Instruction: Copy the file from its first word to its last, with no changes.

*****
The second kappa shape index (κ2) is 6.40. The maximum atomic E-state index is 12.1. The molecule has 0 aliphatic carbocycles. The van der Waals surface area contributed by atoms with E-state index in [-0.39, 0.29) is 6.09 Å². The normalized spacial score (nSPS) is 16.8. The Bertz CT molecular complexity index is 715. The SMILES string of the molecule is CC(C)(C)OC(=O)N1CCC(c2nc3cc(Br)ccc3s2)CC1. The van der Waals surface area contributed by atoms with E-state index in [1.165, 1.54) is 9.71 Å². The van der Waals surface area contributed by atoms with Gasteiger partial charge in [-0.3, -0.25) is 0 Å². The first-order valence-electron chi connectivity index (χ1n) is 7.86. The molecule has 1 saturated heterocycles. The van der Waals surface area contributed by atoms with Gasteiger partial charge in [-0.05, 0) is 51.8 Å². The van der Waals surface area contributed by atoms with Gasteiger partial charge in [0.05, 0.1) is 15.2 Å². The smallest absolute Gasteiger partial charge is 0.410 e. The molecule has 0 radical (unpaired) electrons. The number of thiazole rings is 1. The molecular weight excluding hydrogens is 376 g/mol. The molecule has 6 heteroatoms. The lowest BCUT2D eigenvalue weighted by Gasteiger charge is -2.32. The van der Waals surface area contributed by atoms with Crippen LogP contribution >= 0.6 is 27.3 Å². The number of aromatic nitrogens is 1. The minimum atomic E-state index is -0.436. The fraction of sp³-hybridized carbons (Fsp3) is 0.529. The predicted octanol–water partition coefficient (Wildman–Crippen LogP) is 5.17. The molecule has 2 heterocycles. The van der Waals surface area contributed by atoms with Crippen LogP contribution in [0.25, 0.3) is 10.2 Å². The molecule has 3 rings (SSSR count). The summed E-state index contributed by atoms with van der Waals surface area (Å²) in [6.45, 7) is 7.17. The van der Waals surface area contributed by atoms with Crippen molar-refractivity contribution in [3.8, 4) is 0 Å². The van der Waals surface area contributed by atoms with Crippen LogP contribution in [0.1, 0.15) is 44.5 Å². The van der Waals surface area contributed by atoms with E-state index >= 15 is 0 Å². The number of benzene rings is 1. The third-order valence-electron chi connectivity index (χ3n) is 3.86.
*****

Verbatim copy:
The second kappa shape index (κ2) is 6.40. The maximum atomic E-state index is 12.1. The molecule has 0 aliphatic carbocycles. The van der Waals surface area contributed by atoms with E-state index in [-0.39, 0.29) is 6.09 Å². The normalized spacial score (nSPS) is 16.8. The Bertz CT molecular complexity index is 715. The SMILES string of the molecule is CC(C)(C)OC(=O)N1CCC(c2nc3cc(Br)ccc3s2)CC1. The van der Waals surface area contributed by atoms with E-state index in [1.165, 1.54) is 9.71 Å². The van der Waals surface area contributed by atoms with Gasteiger partial charge in [-0.3, -0.25) is 0 Å². The first-order valence-electron chi connectivity index (χ1n) is 7.86. The molecule has 1 saturated heterocycles. The van der Waals surface area contributed by atoms with Gasteiger partial charge in [-0.05, 0) is 51.8 Å². The van der Waals surface area contributed by atoms with Gasteiger partial charge in [0.05, 0.1) is 15.2 Å². The smallest absolute Gasteiger partial charge is 0.410 e. The molecule has 0 radical (unpaired) electrons. The number of thiazole rings is 1. The molecular weight excluding hydrogens is 376 g/mol. The molecule has 6 heteroatoms. The lowest BCUT2D eigenvalue weighted by Gasteiger charge is -2.32. The van der Waals surface area contributed by atoms with Crippen LogP contribution >= 0.6 is 27.3 Å². The number of aromatic nitrogens is 1. The minimum atomic E-state index is -0.436. The fraction of sp³-hybridized carbons (Fsp3) is 0.529. The predicted octanol–water partition coefficient (Wildman–Crippen LogP) is 5.17. The molecule has 2 heterocycles. The van der Waals surface area contributed by atoms with Crippen LogP contribution in [0.25, 0.3) is 10.2 Å². The molecule has 3 rings (SSSR count). The summed E-state index contributed by atoms with van der Waals surface area (Å²) in [6.45, 7) is 7.17. The van der Waals surface area contributed by atoms with Crippen molar-refractivity contribution in [3.8, 4) is 0 Å². The van der Waals surface area contributed by atoms with Crippen LogP contribution in [0.1, 0.15) is 44.5 Å². The van der Waals surface area contributed by atoms with E-state index >= 15 is 0 Å². The number of benzene rings is 1. The third-order valence-electron chi connectivity index (χ3n) is 3.86.